Monkeys » White-throated Capuchin or White-faced Monkey
Scientific Name : Cebus capucinus
The name “Capuchin” originates from the similarity between the head coloration of these monkeys and the hoods worn by the Spanish order of Capuchin Monks..
They have a long prehensile tail that is the same length of its body.
The population of White-faced Capuchin’s has declined 43% in the past 12 years from a population count of 95,000 in 1995 to a population count of 54,000 in 2007.
They are among the most intelligent primates demonstrated by their ability to use tools in the search for food (Cambridge University). The only other primates to use tools are chimpanzees and orangutans.
These monkeys prefer the canopy of primary rainforest but they will inhabit secondary rain forest, dry forest and mangroves from sea level to 6,890 feet (2,100 meters). Their geographical distribution extends from Honduras south to Ecuador.
Their diet consists of 65% fruits, 15% leaves and 20% other nutritional sources including berries, nuts, seeds, shoots, buds, flowers, gum and bark from trees, insects, spiders, eggs, crabs, oysters and a host of small mammals and birds. They are definitely carnivorous and have been observed eating birds, infant squirrels, baby coatimundis and lizards.
These monkeys are promiscuous maters and use facial expressions such as protruding lips and vocalizations to attract mates and find the group. The offspring hang onto the mother’s front and back for the first few months after birth and they are fully weaned by 12 months. They reach sexual maturity in 3 years and their gestation period is 157-167 days. They will give birth about once every 19 months with most births occurring between December and April. The infants are born a gray color but their distinctive white markings normally appear within three months. You can differentiate between male and female by the grayish black color of the female’s forehead. Their lifespan averages almost 50 years.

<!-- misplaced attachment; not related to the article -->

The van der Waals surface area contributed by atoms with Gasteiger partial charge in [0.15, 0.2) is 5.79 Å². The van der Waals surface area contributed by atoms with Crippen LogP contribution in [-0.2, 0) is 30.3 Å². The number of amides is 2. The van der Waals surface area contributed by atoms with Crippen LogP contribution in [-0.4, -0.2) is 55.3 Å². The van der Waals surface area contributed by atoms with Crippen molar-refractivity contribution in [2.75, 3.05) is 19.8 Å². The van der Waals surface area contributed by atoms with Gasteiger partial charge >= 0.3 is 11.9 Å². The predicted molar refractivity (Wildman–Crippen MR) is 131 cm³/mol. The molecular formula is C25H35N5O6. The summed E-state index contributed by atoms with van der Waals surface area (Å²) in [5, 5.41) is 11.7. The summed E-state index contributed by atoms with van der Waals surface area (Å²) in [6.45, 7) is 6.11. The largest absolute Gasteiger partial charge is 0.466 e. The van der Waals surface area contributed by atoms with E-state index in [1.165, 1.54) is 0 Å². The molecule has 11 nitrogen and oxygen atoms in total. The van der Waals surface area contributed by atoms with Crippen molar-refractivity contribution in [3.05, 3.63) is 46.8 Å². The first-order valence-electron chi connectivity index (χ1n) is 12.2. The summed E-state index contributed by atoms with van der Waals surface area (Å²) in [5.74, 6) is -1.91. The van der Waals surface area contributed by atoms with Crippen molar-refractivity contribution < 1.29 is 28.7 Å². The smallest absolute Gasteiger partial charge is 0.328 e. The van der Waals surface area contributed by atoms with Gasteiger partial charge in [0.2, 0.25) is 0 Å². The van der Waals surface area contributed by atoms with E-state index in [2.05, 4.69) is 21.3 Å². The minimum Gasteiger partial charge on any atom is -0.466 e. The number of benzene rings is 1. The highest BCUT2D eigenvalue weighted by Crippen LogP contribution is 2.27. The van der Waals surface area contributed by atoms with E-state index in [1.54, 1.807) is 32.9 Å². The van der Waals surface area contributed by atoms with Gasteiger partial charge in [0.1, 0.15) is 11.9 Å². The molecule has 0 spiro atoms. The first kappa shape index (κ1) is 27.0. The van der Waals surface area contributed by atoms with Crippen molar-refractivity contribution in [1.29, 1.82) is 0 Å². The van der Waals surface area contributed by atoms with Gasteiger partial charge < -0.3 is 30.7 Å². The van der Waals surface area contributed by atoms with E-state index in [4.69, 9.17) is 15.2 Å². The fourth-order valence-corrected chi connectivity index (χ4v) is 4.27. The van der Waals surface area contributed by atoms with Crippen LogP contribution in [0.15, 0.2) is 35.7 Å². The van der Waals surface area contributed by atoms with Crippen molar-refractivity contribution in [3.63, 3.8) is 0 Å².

The average social structure of the group consists of multiple males and females; however, there are normally more females than males. The hierarchy of the group is diagonal and the power depends on alliances with other members of the group. Females are at a disadvantage because they are smaller than males, so they make alliances with males and other females as opposed to males that do not make alliances with members of the same sex. Males defend their territory and their females against predators and males from other groups. Periodically some males will emigrate from the group and remain solitary for awhile before joining another group. The average group size is 10-20.
The territory of a group averages from 80 acres (32 hectares) to 212 acres (85 hectares) depending on the volume of food the area produces. Their daily roaming range is from 3,950 feet (1200 meters) to 6,560 feet (2000 meters).
These monkeys are diurnal (active during the day) and arboreal (living in trees), and their feeding habits actually promote the health of the forest by pollinating plants, dispersing seeds in their excrement and pruning the fruit from trees which enhances the fruit production of the tree. Males forage more on the lower branches and near the ground for larger vertebrates, and the females forage in the trees for smaller vertebrates. You will often see them grooming each other looking for tics and fleas. This behavior known as “Allogrooming” increases during the birth season/dry season when there are more tics. Classic threatening postures are jumping up and down and shaking and throwing sticks. If you hear a “PURR” sound this is a friendly greeting call. Their language and body language is complex, they use facial expressions such as eyebrow movements and vocalizations to attract females, to warn each other, or to identify group members. It is typical for them to jump up and down, bang objects against the ground and throw sticks to show their power.